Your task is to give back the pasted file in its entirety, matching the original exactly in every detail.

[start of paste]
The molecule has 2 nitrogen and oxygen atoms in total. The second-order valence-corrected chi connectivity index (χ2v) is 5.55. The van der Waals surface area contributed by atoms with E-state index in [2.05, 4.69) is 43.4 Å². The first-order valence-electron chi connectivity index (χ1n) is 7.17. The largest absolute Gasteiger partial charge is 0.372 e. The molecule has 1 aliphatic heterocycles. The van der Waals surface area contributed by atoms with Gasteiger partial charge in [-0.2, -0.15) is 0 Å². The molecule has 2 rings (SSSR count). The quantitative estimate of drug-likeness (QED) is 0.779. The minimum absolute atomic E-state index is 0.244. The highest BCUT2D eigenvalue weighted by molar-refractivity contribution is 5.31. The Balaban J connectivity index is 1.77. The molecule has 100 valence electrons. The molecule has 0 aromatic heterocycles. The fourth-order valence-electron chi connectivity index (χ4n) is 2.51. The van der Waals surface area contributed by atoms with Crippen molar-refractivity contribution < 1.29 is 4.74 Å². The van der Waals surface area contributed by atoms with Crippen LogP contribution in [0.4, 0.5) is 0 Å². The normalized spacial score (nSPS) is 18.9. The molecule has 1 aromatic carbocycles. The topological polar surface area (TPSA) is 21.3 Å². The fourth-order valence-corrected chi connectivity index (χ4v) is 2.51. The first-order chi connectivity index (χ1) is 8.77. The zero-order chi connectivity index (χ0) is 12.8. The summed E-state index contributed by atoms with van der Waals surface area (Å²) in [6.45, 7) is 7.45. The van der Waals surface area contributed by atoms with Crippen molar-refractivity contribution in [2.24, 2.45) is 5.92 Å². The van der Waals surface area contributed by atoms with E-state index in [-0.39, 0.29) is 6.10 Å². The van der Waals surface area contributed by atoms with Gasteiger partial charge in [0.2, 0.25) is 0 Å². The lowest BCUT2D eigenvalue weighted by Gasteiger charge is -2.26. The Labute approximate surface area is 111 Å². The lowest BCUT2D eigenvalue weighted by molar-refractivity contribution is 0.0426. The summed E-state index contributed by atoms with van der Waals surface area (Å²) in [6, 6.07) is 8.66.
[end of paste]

The molecule has 2 nitrogen and oxygen atoms in total. The second-order valence-corrected chi connectivity index (χ2v) is 5.55. The van der Waals surface area contributed by atoms with E-state index in [2.05, 4.69) is 43.4 Å². The first-order valence-electron chi connectivity index (χ1n) is 7.17. The largest absolute Gasteiger partial charge is 0.372 e. The molecule has 1 aliphatic heterocycles. The van der Waals surface area contributed by atoms with Gasteiger partial charge in [-0.2, -0.15) is 0 Å². The molecule has 2 rings (SSSR count). The quantitative estimate of drug-likeness (QED) is 0.779. The minimum absolute atomic E-state index is 0.244. The highest BCUT2D eigenvalue weighted by molar-refractivity contribution is 5.31. The Balaban J connectivity index is 1.77. The molecule has 100 valence electrons. The molecule has 0 aromatic heterocycles. The fourth-order valence-electron chi connectivity index (χ4n) is 2.51. The van der Waals surface area contributed by atoms with Crippen molar-refractivity contribution < 1.29 is 4.74 Å². The van der Waals surface area contributed by atoms with Crippen LogP contribution in [0.4, 0.5) is 0 Å². The normalized spacial score (nSPS) is 18.9. The molecule has 1 aromatic carbocycles. The topological polar surface area (TPSA) is 21.3 Å². The fourth-order valence-corrected chi connectivity index (χ4v) is 2.51. The first-order chi connectivity index (χ1) is 8.77. The zero-order chi connectivity index (χ0) is 12.8. The summed E-state index contributed by atoms with van der Waals surface area (Å²) in [6.45, 7) is 7.45. The van der Waals surface area contributed by atoms with Crippen molar-refractivity contribution in [2.24, 2.45) is 5.92 Å². The van der Waals surface area contributed by atoms with E-state index in [-0.39, 0.29) is 6.10 Å². The van der Waals surface area contributed by atoms with Gasteiger partial charge in [0.2, 0.25) is 0 Å². The lowest BCUT2D eigenvalue weighted by Gasteiger charge is -2.26. The Labute approximate surface area is 111 Å². The lowest BCUT2D eigenvalue weighted by molar-refractivity contribution is 0.0426. The summed E-state index contributed by atoms with van der Waals surface area (Å²) in [6, 6.07) is 8.66.